I knew I wouldn’t be able to make and appropriately send one on my own, so I looked online. $44.94 for a damned pie, plus shipping. I don’t think so. Plus, my sister has been “Secret Squirrel” for a long time – she never gives any of us her address, as if we were going to show up unannounced, dressed in horse-manure-scented overalls, toothless, and illiterate, and embarrass her beyond all salvation. It’s really annoying, particularly if I’m trying to contact her due to family illness, or, as in this case, pie-sending. She has a PO box, in one of those stores where you can buy a mail drop box, and even if I were to send her a scandalously expensive pie, it could well be green and fuzzy by the time she wandered over to the PO box to get it. So, as my husband put it, “Secret Squirrel screws herself again.” Oy! So, she gets a whine and cheese box, plus I’ll put together some other stuff that’s nifty and send it. Hey, she’s my SISTER!

Cold Weather: Damn, it’s cold here today. When I got up at my usual time of 4:30 am (HEY! It’s quiet; I get to drink my first cup of coffee alone and with the dog lying on my feet.), the thermometer said it was 8 degrees out. Brrrrrr! Glad I’m inside with the warm dog, oven, bread machine, and my blankies – at least until it gets above 10 degrees.

I made my kids promise to wear knitted hats, mittens, scarves, and tried to urge them into wooly socks and sweaters under their coats. Like maybe their schools aren’t heated and there’s no heat on the bus. Urk. I even inspected their winter wear before they left. My daughter loves her knitwear accessories. She wore (oooh, it’s today’s Nanook Fashion Report) a double knitted (small gauge, can you believe it) hat, felted mittens, and a nice, bright, real wool scarf along with her parka. She looked so happy that she found her ultra-cold gear. Doodle picked out a black hat with blue waves, a double-knit scarf in very masculine blues, and some mittens his aunt sent – leather with a full-sheep fleece lining. He opted for a sweatshirt over a t-shirt and did go for the wooly socks.

Both of them gave me the same look that the younger brother in “A Christmas Story” gives the mom… the “I can’t put my arms down!” look. Just before they smiled at me and toddled warmly off.

No great hopes for Spawn to dress warmly. He’s too busy being studly, and apparently studly older teen guys like frostbitten ears and fingers.

Alzheimer’s: Week before last I mentioned that my Dad has hit a new phase of Alzheimer’s. It’s starting to rob him of recent important memories, and he forgot, for two nights running, that his wife had died 5 years ago. He called me, late at night, very upset, wanting to know where she was and was she OK. Both times I had to relive her passing in order to explain to him that she had died. That was hard on me; I can only imagine how hard it must have been for him to have to deal with news that came as a surprise to him.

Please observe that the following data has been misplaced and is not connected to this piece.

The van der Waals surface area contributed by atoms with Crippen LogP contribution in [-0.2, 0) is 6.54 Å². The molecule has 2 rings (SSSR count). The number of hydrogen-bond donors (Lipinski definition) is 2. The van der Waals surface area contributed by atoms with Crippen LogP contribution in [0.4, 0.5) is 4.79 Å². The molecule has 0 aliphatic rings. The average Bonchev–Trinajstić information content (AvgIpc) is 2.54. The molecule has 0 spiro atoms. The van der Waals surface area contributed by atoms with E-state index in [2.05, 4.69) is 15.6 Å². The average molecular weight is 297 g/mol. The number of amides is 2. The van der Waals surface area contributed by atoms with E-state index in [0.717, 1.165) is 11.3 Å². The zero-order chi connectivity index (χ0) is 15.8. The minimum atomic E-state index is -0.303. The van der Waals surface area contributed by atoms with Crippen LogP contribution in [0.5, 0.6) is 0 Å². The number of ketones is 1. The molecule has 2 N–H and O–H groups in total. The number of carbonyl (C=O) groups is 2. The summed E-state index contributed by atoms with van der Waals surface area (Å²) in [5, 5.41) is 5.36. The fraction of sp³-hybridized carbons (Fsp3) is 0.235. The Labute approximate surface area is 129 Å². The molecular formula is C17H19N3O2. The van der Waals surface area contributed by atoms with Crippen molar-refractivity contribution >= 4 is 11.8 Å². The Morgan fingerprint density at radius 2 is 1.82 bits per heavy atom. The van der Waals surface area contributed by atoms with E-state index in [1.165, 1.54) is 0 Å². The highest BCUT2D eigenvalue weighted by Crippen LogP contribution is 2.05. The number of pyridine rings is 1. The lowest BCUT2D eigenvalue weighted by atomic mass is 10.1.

I went in the next day, just after lunch and sat down for a talk with him. As an aside, one thing I’ve found out in my odyssey as caretaker for an elderly person is that doctors do not routinely tell their patients that they have Alzheimer’s. I don’t know why; I would speculate that it’s because they don’t want to frighten them, or possibly cause them to make unwise and possibly terminal decisions while they still have a few good years left. But, really, I don’t know why. I do know that the statistics that I’ve read indicate that if you’ve made it into your 80’s the chances are 80% that you have some degree of Alzheimer’s. But the doctors don’t tell the old people that.

So, there I was with my 82 year old Dad. I knew he had been frightened by forgetting Ellen’s death – not only because it was such a shock to him that she had passed away, but also, the very fact that he had forgotten it frightened him. He’s always been a fellow who deals with straightforward information pretty well. He still knows me without hesitation, he can do basic math calculations, and he likes the news and is aware of the president on his good days and stuff like that. His personality is still there, is what I suppose I’m trying to get at. So, I told him he had Alzheimer’s.

I made it as clinical and as gentle and as objective as I could. I compared it to plaque in blood vessels, explained that he was on meds to slow it down and do as much as possible to prevent it from progressing. I lied a little, telling him he was in the fairly early stages and that the plaque was building up, tiny bit by tiny bit over neural net areas and that, in the case of Ellen’s death, he’d had kind of a plaque-out. I talked about his other health conditions. He asked me questions, including when he was diagnosed. He asked me that question 4 times.